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Hepatosplenic cat scratch disease treated with corticosteroids
  1. K Bryant,
  2. G S Marshall
  1. Department of Pediatrics, University of Louisville School of Medicine, 571 S Floyd Street, Suite 321, Louisville, Kentucky, USA
  1. Correspondence to:
    Dr K Bryant, Department of Pediatrics, University of Louisville School of Medicine, Louisville, KY 40202, USA;


A 3 year old girl with hepatosplenic cat scratch disease developed prolonged fever unresponsive to treatment with multiple antibiotics, including gentamicin, azithromycin, rifampin, and ciprofloxacin. Fever resolved with corticosteroid treatment.

  • cat scratch disease
  • corticosteroid
  • fever
  • CSD, cat scratch disease
  • CT, computed tomography
  • PCR, polymerase chain reaction
  • WSR, Westergren sedimentation rate

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Cat scratch disease (CSD), caused by infection with Bartonella henselae, usually presents as regional lymphadenitis that resolves without antimicrobial therapy. Less common manifestations of CSD include encephalitis, aseptic meningitis, osteomyelitis, pneumonia, and hepatosplenic abscesses. Results of antimicrobial therapy for these forms of CSD are inconsistent.1,2 We describe a child with hepatosplenic CSD who had fever for 90 days despite multiple antibiotic courses. The illness eventually resolved with corticosteroid therapy.


A 3 year old girl was referred with a 22 day history of fever of unknown origin. Her temperature reached 104°F daily but she had no other constitutional symptoms. On the 10th day of illness she experienced left flank pain and splenomegaly was noted; the pain resolved promptly and the spleen was not palpable on subsequent examinations. Other complaints included transient knee pain and a non-pruritic facial rash. Despite frequent contact with kittens and dogs in the home, the parents denied bites and scratches.

On the 15th day of fever, white blood cell count was 13.2 × 109/l (69% neutrophils, 24% lymphocytes, and 6% monocytes) and Westergren sedimentation rate (WSR) was 42 mm/h. Epstein-Barr virus serology suggested past infection with the presence of IgG antibody to viral capsid and nuclear antigens. A chest radiograph and echocardiography were normal.

On referral, the child appeared healthy. Erythematous papules extended from the bridge of the nose to the left zygomatic arch. A non-tender lymph node measuring 0.5 cm was palpated in the right axilla but splenomegaly was absent. IgG antibody titre to B henselae was 160 but IgM was not detected (American Medical Laboratories, Chantilly, VA).

On the 29th day of fever, the IgG antibody titre to B henselae rose to ⩾1024, consistent with acute Bartonella infection (IgM remained undetectable). Repeat WSR was 72 mm/h and computed tomography (CT) of the abdomen showed multiple hepatosplenic abscesses (fig 1). A 14 day course of intravenous gentamicin was initiated on the 33rd day. Persistent fever prompted a five day course of azithromycin on the 43rd day and then a 10 day course of rifampin on the 47th day of illness (antibiotic courses are depicted in the fig). By the 54th day, the B henselae IgG antibody titre fell to 128 but the WSR remained increased at 86 mm/h. No clinical response to antibiotics was evident.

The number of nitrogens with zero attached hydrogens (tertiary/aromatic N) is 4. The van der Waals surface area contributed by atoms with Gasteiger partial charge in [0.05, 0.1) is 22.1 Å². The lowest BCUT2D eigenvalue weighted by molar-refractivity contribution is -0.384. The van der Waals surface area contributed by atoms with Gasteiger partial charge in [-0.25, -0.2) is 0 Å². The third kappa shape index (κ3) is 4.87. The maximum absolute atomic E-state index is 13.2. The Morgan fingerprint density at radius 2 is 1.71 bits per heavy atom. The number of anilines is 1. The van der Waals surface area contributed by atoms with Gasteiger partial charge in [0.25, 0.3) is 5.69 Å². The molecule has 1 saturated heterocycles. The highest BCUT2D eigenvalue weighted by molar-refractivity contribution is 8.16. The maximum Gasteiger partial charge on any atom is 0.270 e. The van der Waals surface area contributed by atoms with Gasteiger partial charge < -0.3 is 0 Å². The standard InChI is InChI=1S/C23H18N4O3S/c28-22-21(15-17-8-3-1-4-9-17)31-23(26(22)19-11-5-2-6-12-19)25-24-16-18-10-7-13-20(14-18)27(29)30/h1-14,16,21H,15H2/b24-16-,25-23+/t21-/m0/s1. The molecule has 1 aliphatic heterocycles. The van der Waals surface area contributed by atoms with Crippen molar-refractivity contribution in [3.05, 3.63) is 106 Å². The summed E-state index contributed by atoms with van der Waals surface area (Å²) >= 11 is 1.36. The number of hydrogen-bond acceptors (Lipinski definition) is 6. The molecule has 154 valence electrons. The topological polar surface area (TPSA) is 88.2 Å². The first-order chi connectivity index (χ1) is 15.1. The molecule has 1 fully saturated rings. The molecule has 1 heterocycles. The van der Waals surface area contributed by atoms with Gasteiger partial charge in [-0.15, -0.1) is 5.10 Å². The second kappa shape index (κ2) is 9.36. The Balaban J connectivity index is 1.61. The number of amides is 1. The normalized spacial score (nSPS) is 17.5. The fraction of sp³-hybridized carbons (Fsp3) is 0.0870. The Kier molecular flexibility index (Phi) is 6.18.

Figure 1

Graphic depiction of clinical course, therapy administered, and serial CT. GENT, gentamicin; AZITH, azithromycin; RIF, rifampin; CIP, ciprofloxacin; PDN, prednisone.

On the 64th day of fever, abdominal CT showed renal abscesses with enlarging hepatosplenic lesions (fig 1). Biopsy of one hepatic lesion on the 66th day showed granulomatous inflammation with hepatocellular necrosis. Bacterial, fungal, and mycobacterial cultures were negative. Polymerase chain reaction (PCR) failed to detect B henselae sequences in the biopsied liver tissue (Molecular Diagnostics Laboratory, Vanderbilt University, Nashville, TN).

A seven day course of oral ciprofloxacin (250 mg twice daily) was initiated on the 74th day without response. Prednisone (2 mg/kg/day) was started on the 81st day and continued for 10 days (fig 1). Fever resolved after the eighth day of prednisone and did not recur. During 30 months of follow up, the patient was well, experienced normal weight gain and development, and no serious illnesses.


Prolonged fever with hepatosplenic CSD has been reported, but illness persisting for three months or more is rare.3,4 The present case is unusual because of the duration of fever despite treatment with multiple antimicrobial agents, and the apparent clinical response to prednisone. Additionally, this patient developed renal abscesses, a phenomenon not previously described.

Antibiotics with reported clinical efficacy in the treatment of CSD include gentamicin, rifampin, tetracycline, and ciprofloxacin, although only azithromycin has been studied in a prospective randomised trial.1,3,5 The patient reported here received four different antibiotics without change in clinical course. Prednisone is not currently recommended for treatment of CSD, although andecdotal experience suggests benefit in adults with severe systemic symptoms.2 In this case, the failure to detect B henselae sequences by PCR in granulomatous material obtained after 73 days of fever suggests a post-infectious, inflammatory process rather than ongoing infection, although the reported sensitivity of PCR is only 80% and detection is more difficult after 4–8 weeks of illness.6 The falling IgG antibody titre to B henselae despite persistent fever is consistent with a post-infectious process. Our experience suggests that prednisone may be useful as adjunctive therapy for hepatosplenic CSD in children with symptoms unresponsive to antibiotics.